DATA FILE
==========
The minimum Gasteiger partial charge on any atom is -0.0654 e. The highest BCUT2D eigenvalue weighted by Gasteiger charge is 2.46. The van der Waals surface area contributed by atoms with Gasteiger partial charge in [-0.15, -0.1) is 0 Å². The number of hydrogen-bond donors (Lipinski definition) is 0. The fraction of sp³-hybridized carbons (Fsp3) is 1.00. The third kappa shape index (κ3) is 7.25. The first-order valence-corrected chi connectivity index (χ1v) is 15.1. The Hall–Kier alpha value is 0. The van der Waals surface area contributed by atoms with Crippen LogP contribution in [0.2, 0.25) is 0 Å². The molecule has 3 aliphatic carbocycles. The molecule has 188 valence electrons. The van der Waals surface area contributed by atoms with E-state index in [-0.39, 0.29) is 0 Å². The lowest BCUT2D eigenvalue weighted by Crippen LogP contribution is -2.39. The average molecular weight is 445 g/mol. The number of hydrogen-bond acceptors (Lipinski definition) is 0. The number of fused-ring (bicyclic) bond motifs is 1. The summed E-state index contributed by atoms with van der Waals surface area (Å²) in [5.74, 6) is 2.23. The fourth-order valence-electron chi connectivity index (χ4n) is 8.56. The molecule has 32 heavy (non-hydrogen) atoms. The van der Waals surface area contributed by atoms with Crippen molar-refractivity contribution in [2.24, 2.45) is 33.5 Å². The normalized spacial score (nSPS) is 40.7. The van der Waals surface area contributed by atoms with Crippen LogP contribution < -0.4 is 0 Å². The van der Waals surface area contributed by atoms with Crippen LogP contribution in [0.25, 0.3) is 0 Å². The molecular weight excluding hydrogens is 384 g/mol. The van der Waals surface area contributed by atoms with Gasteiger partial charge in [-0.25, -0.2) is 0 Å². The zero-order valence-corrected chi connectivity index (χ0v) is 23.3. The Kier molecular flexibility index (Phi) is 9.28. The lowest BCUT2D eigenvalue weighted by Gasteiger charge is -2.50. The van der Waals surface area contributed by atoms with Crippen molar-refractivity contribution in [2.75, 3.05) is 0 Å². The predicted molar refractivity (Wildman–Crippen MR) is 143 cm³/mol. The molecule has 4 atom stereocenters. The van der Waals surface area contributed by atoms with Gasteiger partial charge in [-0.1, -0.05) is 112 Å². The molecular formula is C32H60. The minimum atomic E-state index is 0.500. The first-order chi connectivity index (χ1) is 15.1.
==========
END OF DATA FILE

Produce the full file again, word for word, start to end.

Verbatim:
The minimum Gasteiger partial charge on any atom is -0.0654 e. The highest BCUT2D eigenvalue weighted by Gasteiger charge is 2.46. The van der Waals surface area contributed by atoms with Gasteiger partial charge in [-0.15, -0.1) is 0 Å². The number of hydrogen-bond donors (Lipinski definition) is 0. The fraction of sp³-hybridized carbons (Fsp3) is 1.00. The third kappa shape index (κ3) is 7.25. The first-order valence-corrected chi connectivity index (χ1v) is 15.1. The Hall–Kier alpha value is 0. The van der Waals surface area contributed by atoms with Crippen LogP contribution in [0.2, 0.25) is 0 Å². The molecule has 3 aliphatic carbocycles. The molecule has 188 valence electrons. The van der Waals surface area contributed by atoms with E-state index in [-0.39, 0.29) is 0 Å². The lowest BCUT2D eigenvalue weighted by Crippen LogP contribution is -2.39. The average molecular weight is 445 g/mol. The number of hydrogen-bond acceptors (Lipinski definition) is 0. The number of fused-ring (bicyclic) bond motifs is 1. The summed E-state index contributed by atoms with van der Waals surface area (Å²) in [5.74, 6) is 2.23. The fourth-order valence-electron chi connectivity index (χ4n) is 8.56. The molecule has 32 heavy (non-hydrogen) atoms. The van der Waals surface area contributed by atoms with Crippen molar-refractivity contribution in [2.24, 2.45) is 33.5 Å². The normalized spacial score (nSPS) is 40.7. The van der Waals surface area contributed by atoms with Crippen LogP contribution < -0.4 is 0 Å². The van der Waals surface area contributed by atoms with Crippen LogP contribution in [0.25, 0.3) is 0 Å². The molecular weight excluding hydrogens is 384 g/mol. The van der Waals surface area contributed by atoms with Gasteiger partial charge in [-0.25, -0.2) is 0 Å². The zero-order valence-corrected chi connectivity index (χ0v) is 23.3. The Kier molecular flexibility index (Phi) is 9.28. The lowest BCUT2D eigenvalue weighted by Gasteiger charge is -2.50. The van der Waals surface area contributed by atoms with Crippen molar-refractivity contribution in [2.75, 3.05) is 0 Å². The predicted molar refractivity (Wildman–Crippen MR) is 143 cm³/mol. The molecule has 4 atom stereocenters. The van der Waals surface area contributed by atoms with Gasteiger partial charge in [-0.1, -0.05) is 112 Å². The molecular formula is C32H60. The minimum atomic E-state index is 0.500. The first-order chi connectivity index (χ1) is 15.1.